Danika Cooper is associate professor in the Department of Landscape Architecture & Environmental Planning at the University of California, Berkeley, where the core of her research centers on the geopolitics of scarcity, alternative water ontologies, and designs for resiliency in the global aridlands. Aridlands have largely been underexplored in landscape architecture — her work offers multiple ways of knowing, being, and engaging with desert landscapes to better inform current environmental and landscape architecture discourse and practice. This is especially important as populations in these regions increase and as the climate becomes drier and hotter. Through her scholarship, Cooper traces the ways that nineteenth-century, Euro-Western environmental theories and ideologies continue to influence cultural perceptions, policy frameworks, and management practices within US desert landscapes today.
Throughout U.S. history, the desert has largely been imagined in contradictory terms — at times considered “empty,” “barren,” and “worthless” while at other moments brimming with economic potential. Her research shows how environmental discourse in the U.S. is directly tied to a set of colonial beliefs and physical transformations aimed at deliberately exploiting the desert’s value for economic and political power. Her research highlights alternatives to prevailing 19th-century conceptions that the aridlands should and can be physically transformed through technocratic solutions. Contemporary climate realities promise that technocratic solutions, especially the implementation of hydraulic infrastructure that brings water from wetter places to the aridlands, are responsible for both exacerbating extreme climates and contributing to aridification (the long-term process by which environments become drier and hotter). Her work underscores the need for embracing aridity and designing with dry ecology, rather than attempting to forcefully change or thwart it.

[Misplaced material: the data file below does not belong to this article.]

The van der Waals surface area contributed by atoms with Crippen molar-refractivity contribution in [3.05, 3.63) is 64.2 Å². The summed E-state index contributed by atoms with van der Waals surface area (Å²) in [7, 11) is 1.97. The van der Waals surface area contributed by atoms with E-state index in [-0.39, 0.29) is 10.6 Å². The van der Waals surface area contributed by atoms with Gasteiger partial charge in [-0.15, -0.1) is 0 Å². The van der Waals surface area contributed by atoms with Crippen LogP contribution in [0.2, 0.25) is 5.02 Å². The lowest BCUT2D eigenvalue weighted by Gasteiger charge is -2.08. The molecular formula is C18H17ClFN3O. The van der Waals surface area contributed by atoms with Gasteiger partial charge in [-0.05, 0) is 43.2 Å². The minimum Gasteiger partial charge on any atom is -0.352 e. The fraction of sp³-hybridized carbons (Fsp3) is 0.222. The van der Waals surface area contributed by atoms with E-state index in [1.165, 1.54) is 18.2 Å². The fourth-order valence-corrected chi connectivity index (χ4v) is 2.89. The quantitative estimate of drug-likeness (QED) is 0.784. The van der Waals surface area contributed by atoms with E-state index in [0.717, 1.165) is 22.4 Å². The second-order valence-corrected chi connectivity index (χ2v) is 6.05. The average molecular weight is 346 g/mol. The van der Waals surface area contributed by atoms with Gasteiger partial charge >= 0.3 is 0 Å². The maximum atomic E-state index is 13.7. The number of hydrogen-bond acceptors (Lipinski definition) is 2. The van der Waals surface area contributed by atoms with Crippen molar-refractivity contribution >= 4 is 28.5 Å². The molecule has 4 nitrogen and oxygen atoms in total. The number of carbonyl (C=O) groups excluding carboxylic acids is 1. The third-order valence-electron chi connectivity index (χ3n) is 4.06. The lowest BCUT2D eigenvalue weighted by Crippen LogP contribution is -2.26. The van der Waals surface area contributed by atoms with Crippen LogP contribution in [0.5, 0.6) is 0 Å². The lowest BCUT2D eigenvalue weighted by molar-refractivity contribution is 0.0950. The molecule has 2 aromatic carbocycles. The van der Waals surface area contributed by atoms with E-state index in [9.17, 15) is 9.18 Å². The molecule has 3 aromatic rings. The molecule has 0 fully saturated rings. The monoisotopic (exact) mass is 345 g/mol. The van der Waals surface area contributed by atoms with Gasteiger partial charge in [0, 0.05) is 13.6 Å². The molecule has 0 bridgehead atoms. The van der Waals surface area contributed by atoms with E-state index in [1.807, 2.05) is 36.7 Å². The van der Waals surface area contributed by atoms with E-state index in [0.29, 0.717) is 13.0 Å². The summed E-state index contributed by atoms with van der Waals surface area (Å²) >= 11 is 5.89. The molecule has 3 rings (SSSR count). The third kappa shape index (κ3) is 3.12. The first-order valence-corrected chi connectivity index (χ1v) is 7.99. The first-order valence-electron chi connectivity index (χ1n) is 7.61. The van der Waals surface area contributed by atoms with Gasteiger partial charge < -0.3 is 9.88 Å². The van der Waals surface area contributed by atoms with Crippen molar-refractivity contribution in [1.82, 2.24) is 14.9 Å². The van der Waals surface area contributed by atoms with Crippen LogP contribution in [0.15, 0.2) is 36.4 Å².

Cooper's research and creative output has been published and exhibited across the world, and she has practiced architecture and landscape architecture both in the United States and in India. Prior to joining Berkeley, she was the 2015–2016 designer-in-residence teaching fellow at the University of Illinois, Department of Landscape Architecture.
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LA 287 Representation as Research
LA 254 Towards a Resilient Arid Future
LA 252B MLA / MLA-EP Thesis Prep
LA 234 Introduction to Drawing for Landscape Architects
LA 202 Drawing the Desert
LA 189 Contemporary Approaches to Visualization in Landscape Architecture